by Alyssa Oursler | January 15, 2013 11:46 am
Christmas itself might be over, but some of that holiday cheer is still around.
This morning, news of better-than-expected retail sales came in, showing that consumers were spending despite the then-looming fiscal cliff. In December, retail sales rose 0.5%, handily beating estimates of 0.2%.
Nine of 13 categories showed gains for the month, led by a 1.6% rise at auto dealers (vs. 2.7% the month before) and a 1.4% climb at furniture stores. In fact, Ford (NYSE:F), General Motors (NYSE:GM), Toyota (NYSE:TM) and Fiat’s (PINK:FIATY) Chrysler all posted full-year and December sales growth. U.S. automaker GM’s December sales rose by almost 5%, while Ford’s rose by 1.6%.
Sales excluding automobiles and gasoline gained 0.6%, as they did in November. The back-to-back gains were the strongest in almost a year. Plus, the overall number for November was also revised up to 0.4% from a previous report of 0.3%.
An improving labor market, growth in incomes and discounting by chains like Macy’s (NYSE:M) contributed to the boost in consumer spending, according to Bloomberg.
Spending increased 1% at clothing chains and 0.3% at department stores in December. Individual same-store sales were reported earlier in the month. Gap (NYSE:GPS) saw same-store sales rise a better-than-expected 5%, while Ross Stores (NASDAQ:ROST) and TJX Companies (NYSE:TJX) each showed a 6% improvement. Nordstrom (NYSE:JWN) also had a strong holiday season, as same-store sales gained nearly 8% in December.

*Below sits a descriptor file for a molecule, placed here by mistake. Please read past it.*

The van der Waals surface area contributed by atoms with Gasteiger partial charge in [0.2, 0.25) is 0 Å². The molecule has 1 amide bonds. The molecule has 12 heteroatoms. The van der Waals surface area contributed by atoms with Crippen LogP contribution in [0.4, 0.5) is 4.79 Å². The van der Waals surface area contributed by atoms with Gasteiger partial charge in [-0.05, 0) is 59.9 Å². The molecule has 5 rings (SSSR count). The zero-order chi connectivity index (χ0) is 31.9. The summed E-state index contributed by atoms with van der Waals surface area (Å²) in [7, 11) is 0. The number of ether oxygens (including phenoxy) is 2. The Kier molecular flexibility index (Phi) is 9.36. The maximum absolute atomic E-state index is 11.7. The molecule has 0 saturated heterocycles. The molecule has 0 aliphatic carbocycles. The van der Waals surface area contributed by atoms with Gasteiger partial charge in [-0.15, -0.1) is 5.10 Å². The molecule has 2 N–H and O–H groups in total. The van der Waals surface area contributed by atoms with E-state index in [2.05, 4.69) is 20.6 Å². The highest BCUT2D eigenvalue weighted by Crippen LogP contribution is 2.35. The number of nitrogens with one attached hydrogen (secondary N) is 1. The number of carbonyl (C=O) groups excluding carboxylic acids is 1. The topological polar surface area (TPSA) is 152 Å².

Of course, it wasn’t all good news, as Limited Brands (NYSE:LTD) and Kohl’s (NYSE:KSS) had less-than-stellar results. Both stocks are still up today, though, on the news of the overall gain in retail sales.
According to Bloomberg, “A boost to household wealth from stock market gains and rising home values also is helping underpin demand.”
Falling gas prices also helped free up cash, as sales dropped 1.6% thanks to a lower price tag. In December, a gallon of gasoline went for $3.30 — around the same it is today — which is the lowest level in a year or so. The annual price bill for gasoline is also expected to stay low in 2013.
For all of 2012, retail sales climbed 5.2%. Let’s take a look at retail stocks moving this morning:
As of this writing, Alyssa Oursler did not own a position in any of the aforementioned securities.
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